“Alaskans for Better Elections” Seeks to Destroy Alaska’s Voting System
By Ann Brown
December 17, 2019
Are sour grapes on the menu here?
In a ranked-choice general election, voters would "rank” their choice of four candidates for a given office. Candidates garnering more than fifty percent of the vote in the first ranking would win office immediately. If no one person wins a majority, candidates are whittled away, and ranking continues until one individual is declared the winner.
This initiative is backed nearly entirely by outside donations; its major supporter is a Colorado-based organization which gave $500,000 in one pop last month.
Progressives will say this election system brings more moderate voices to the legislature. (Perhaps that is the way Mr Grenn sees himself). When viewed in practicality, however, this initiative can largely be seen as a plan by progressives to take control of Alaska's political system. Ranked-choice voting has been implemented in New York, California, Maine, and Michigan, states which can hardly be considered strongholds of conservative political thought.
Perhaps what is probably most appealing to Mr. Grenn and his initiative supporters is, however, that ranked-choice voting enables candidates with limited voter support to win elections. Maybe Mr. Grenn believes he could have defeated Representative Rasmussen in 2018, even without support from his constituents, under this system. All Mr. Grenn would have had to do to continue to be considered is not be the candidate with the lowest votes received; he could have persisted in the race long after his expiration date.
Consider this – a 2015 study of four local elections in Washington and California using ranked-choice ballots found that the winner in all four elections never received a majority of the votes. This is because voters usually do not rank all possible candidates. For the sake of expediency and their own sanity, voters typically only list their top two or three candidates. If those candidates are eliminated, well, then so are the votes of these individuals. Under a ranked-choice system, ballots that do not include the ultimate victors are summarily cast aside. While this creates the appearance of a majority of votes in favor of the winner, it obscures actual voter choices; it’s a system that fundamentally disenfranchises voters (for example all of those voters who went for Sara Rasmussen, as opposed to Jason Grenn).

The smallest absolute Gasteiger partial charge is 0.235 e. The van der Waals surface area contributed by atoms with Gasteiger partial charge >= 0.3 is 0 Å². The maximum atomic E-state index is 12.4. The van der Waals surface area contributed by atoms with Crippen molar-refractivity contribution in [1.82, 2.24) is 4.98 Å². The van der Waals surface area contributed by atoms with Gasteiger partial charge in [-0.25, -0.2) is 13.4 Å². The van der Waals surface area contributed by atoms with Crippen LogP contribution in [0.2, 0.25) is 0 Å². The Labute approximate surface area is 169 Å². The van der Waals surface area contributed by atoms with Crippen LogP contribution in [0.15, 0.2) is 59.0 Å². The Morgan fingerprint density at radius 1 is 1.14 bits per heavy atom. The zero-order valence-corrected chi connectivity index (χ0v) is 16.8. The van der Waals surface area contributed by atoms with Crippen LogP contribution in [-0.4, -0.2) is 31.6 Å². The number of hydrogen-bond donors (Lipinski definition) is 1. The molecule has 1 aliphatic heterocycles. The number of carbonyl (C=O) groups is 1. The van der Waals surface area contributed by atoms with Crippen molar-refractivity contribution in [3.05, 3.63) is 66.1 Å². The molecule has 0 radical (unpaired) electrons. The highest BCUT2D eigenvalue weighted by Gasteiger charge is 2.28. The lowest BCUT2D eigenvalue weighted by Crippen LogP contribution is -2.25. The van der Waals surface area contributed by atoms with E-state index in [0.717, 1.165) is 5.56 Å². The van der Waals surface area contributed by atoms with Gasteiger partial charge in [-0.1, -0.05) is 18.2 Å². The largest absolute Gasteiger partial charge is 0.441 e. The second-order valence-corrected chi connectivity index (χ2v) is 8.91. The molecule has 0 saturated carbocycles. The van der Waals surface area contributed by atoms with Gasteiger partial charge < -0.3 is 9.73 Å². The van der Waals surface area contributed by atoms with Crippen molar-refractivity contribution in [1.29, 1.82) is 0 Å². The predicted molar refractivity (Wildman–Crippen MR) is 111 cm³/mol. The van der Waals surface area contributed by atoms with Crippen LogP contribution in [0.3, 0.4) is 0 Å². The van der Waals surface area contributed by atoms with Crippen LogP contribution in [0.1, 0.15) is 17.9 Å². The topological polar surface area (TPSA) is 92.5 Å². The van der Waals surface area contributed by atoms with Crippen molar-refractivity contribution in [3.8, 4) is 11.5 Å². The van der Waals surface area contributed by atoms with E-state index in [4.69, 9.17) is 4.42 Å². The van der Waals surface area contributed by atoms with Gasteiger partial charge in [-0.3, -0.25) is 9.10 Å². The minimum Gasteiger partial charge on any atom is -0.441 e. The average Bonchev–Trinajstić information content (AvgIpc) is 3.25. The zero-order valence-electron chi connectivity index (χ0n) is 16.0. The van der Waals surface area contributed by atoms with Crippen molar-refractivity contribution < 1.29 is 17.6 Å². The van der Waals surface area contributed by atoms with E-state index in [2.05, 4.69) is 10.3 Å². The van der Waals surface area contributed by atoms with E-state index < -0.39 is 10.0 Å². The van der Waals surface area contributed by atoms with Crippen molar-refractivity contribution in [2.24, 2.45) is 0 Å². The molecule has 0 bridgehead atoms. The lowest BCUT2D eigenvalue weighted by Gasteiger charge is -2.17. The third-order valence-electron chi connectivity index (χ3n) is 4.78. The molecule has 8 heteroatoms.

In Maine’s 2018 federal congressional race, the conservative incumbent was thrown out, despite receiving a majority of votes in the initial election. In order to achieve this outcome, Maine’s Secretary of State eliminated over 14,000 ballots and handed the win to the liberal challenger.
Australia’s 2010 election had a strikingly similar outcome; the liberal party took over the House, despite receiving 38% of the vote. The conservative party received 43% of the vote, but was somehow denied victory.
One can see why progressives are so excited about this proposal. It reeks of elitism and is engineered to pad the fortunes of liberal candidates. Alaskan voters, don’t let yourselves be taken in. If this initiative reaches your ballot next year, vote it down.
*In the interest of brevity, this OpEd does not discuss the other elements of the 'Better Elections' ballot initiative, which include holding a "jungle" primary and eliminating funds raised for the purpose of influencing elections by nonprofit organizations.
About: Ann Brown, formerly of Fairbanks, now lives in Anchorage. She is an experienced trial lawyer and was the managing partner of her firm’s branch office, concentrating her work on labor and employment law. Currently retired, she serves as the Vice Chair of the Alaska Republican Party.
Received December 16, 2019 - Published December 17, 2019
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